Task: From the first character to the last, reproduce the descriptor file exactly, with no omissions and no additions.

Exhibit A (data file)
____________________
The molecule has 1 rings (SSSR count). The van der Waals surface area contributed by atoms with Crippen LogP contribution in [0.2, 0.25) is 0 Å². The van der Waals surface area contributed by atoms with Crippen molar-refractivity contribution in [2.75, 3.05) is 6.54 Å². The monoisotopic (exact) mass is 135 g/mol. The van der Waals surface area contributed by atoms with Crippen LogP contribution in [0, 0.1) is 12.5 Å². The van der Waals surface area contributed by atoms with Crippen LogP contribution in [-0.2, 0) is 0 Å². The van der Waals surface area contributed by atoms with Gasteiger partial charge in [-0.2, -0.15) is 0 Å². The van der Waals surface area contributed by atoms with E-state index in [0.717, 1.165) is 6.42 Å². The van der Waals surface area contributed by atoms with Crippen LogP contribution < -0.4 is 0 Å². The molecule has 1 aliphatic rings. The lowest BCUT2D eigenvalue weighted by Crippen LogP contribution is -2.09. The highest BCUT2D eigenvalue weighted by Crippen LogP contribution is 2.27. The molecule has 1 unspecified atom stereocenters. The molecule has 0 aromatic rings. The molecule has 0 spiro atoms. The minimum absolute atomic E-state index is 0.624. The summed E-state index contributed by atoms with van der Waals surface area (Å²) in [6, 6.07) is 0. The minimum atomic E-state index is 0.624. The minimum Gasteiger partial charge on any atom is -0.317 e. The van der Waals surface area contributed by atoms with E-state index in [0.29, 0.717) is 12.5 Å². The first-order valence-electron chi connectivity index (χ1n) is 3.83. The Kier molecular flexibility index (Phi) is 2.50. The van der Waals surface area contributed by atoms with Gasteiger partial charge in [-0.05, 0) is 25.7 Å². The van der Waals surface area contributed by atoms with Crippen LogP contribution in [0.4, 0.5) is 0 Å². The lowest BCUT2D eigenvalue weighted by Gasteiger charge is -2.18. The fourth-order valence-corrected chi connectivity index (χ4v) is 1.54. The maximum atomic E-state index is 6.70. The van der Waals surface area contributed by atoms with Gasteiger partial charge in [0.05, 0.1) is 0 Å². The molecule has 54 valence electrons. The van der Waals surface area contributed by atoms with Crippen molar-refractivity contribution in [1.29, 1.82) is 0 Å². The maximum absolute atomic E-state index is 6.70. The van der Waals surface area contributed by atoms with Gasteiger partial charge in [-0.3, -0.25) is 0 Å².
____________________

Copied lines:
The molecule has 1 rings (SSSR count). The van der Waals surface area contributed by atoms with Crippen LogP contribution in [0.2, 0.25) is 0 Å². The van der Waals surface area contributed by atoms with Crippen molar-refractivity contribution in [2.75, 3.05) is 6.54 Å². The monoisotopic (exact) mass is 135 g/mol. The van der Waals surface area contributed by atoms with Crippen LogP contribution in [0, 0.1) is 12.5 Å². The van der Waals surface area contributed by atoms with Crippen LogP contribution in [-0.2, 0) is 0 Å². The van der Waals surface area contributed by atoms with Gasteiger partial charge in [-0.2, -0.15) is 0 Å². The van der Waals surface area contributed by atoms with E-state index in [0.717, 1.165) is 6.42 Å². The van der Waals surface area contributed by atoms with Crippen LogP contribution < -0.4 is 0 Å². The molecule has 1 aliphatic rings. The lowest BCUT2D eigenvalue weighted by Crippen LogP contribution is -2.09. The highest BCUT2D eigenvalue weighted by Crippen LogP contribution is 2.27. The molecule has 1 unspecified atom stereocenters. The molecule has 0 aromatic rings. The molecule has 0 spiro atoms. The minimum absolute atomic E-state index is 0.624. The summed E-state index contributed by atoms with van der Waals surface area (Å²) in [6, 6.07) is 0. The minimum atomic E-state index is 0.624. The minimum Gasteiger partial charge on any atom is -0.317 e. The van der Waals surface area contributed by atoms with E-state index in [0.29, 0.717) is 12.5 Å². The first-order valence-electron chi connectivity index (χ1n) is 3.83. The Kier molecular flexibility index (Phi) is 2.50. The van der Waals surface area contributed by atoms with Gasteiger partial charge in [-0.05, 0) is 25.7 Å². The van der Waals surface area contributed by atoms with Crippen LogP contribution in [0.4, 0.5) is 0 Å². The lowest BCUT2D eigenvalue weighted by Gasteiger charge is -2.18. The fourth-order valence-corrected chi connectivity index (χ4v) is 1.54. The maximum atomic E-state index is 6.70. The van der Waals surface area contributed by atoms with Gasteiger partial charge in [0.05, 0.1) is 0 Å². The molecule has 54 valence electrons. The van der Waals surface area contributed by atoms with Crippen molar-refractivity contribution in [1.29, 1.82) is 0 Å². The maximum absolute atomic E-state index is 6.70. The van der Waals surface area contributed by atoms with Gasteiger partial charge in [-0.3, -0.25) is 0 Å².